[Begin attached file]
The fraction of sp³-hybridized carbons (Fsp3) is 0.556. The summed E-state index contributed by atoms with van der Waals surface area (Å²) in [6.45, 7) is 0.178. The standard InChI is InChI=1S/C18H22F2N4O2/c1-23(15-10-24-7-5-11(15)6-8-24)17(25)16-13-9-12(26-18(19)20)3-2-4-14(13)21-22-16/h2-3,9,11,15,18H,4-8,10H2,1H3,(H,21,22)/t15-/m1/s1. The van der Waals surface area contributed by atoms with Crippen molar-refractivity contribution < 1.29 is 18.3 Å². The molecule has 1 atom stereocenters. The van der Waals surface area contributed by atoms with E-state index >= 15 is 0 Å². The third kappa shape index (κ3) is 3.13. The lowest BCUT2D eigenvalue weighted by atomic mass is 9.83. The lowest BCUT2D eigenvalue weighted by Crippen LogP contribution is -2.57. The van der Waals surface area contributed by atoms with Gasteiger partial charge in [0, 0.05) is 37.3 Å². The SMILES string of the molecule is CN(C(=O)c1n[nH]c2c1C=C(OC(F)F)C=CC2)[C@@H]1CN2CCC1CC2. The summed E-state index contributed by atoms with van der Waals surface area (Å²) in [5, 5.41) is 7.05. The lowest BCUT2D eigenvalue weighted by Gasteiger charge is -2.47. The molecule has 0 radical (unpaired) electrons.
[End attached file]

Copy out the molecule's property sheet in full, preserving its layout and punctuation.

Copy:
The fraction of sp³-hybridized carbons (Fsp3) is 0.556. The summed E-state index contributed by atoms with van der Waals surface area (Å²) in [6.45, 7) is 0.178. The standard InChI is InChI=1S/C18H22F2N4O2/c1-23(15-10-24-7-5-11(15)6-8-24)17(25)16-13-9-12(26-18(19)20)3-2-4-14(13)21-22-16/h2-3,9,11,15,18H,4-8,10H2,1H3,(H,21,22)/t15-/m1/s1. The van der Waals surface area contributed by atoms with Crippen molar-refractivity contribution < 1.29 is 18.3 Å². The molecule has 1 atom stereocenters. The van der Waals surface area contributed by atoms with E-state index >= 15 is 0 Å². The third kappa shape index (κ3) is 3.13. The lowest BCUT2D eigenvalue weighted by atomic mass is 9.83. The lowest BCUT2D eigenvalue weighted by Crippen LogP contribution is -2.57. The van der Waals surface area contributed by atoms with Gasteiger partial charge in [0, 0.05) is 37.3 Å². The SMILES string of the molecule is CN(C(=O)c1n[nH]c2c1C=C(OC(F)F)C=CC2)[C@@H]1CN2CCC1CC2. The summed E-state index contributed by atoms with van der Waals surface area (Å²) in [5, 5.41) is 7.05. The lowest BCUT2D eigenvalue weighted by Gasteiger charge is -2.47. The molecule has 0 radical (unpaired) electrons.